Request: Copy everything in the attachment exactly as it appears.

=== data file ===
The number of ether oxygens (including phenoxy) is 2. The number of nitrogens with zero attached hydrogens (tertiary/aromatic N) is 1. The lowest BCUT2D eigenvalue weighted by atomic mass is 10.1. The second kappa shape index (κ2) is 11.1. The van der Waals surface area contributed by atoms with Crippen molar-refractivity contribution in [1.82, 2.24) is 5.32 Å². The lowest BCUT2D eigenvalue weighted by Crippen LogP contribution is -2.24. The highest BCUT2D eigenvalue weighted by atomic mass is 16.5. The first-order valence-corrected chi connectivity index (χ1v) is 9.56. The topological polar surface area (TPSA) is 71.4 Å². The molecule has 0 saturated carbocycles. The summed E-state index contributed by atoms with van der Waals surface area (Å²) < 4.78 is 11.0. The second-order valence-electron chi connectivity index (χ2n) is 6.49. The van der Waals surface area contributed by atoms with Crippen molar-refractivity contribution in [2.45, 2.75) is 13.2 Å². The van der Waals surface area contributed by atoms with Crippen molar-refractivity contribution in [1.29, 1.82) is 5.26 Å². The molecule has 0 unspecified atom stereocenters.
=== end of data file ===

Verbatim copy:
The number of ether oxygens (including phenoxy) is 2. The number of nitrogens with zero attached hydrogens (tertiary/aromatic N) is 1. The lowest BCUT2D eigenvalue weighted by atomic mass is 10.1. The second kappa shape index (κ2) is 11.1. The van der Waals surface area contributed by atoms with Crippen molar-refractivity contribution in [1.82, 2.24) is 5.32 Å². The lowest BCUT2D eigenvalue weighted by Crippen LogP contribution is -2.24. The highest BCUT2D eigenvalue weighted by atomic mass is 16.5. The first-order valence-corrected chi connectivity index (χ1v) is 9.56. The topological polar surface area (TPSA) is 71.4 Å². The molecule has 0 saturated carbocycles. The summed E-state index contributed by atoms with van der Waals surface area (Å²) < 4.78 is 11.0. The second-order valence-electron chi connectivity index (χ2n) is 6.49. The van der Waals surface area contributed by atoms with Crippen molar-refractivity contribution in [2.45, 2.75) is 13.2 Å². The van der Waals surface area contributed by atoms with Crippen molar-refractivity contribution in [1.29, 1.82) is 5.26 Å². The molecule has 0 unspecified atom stereocenters.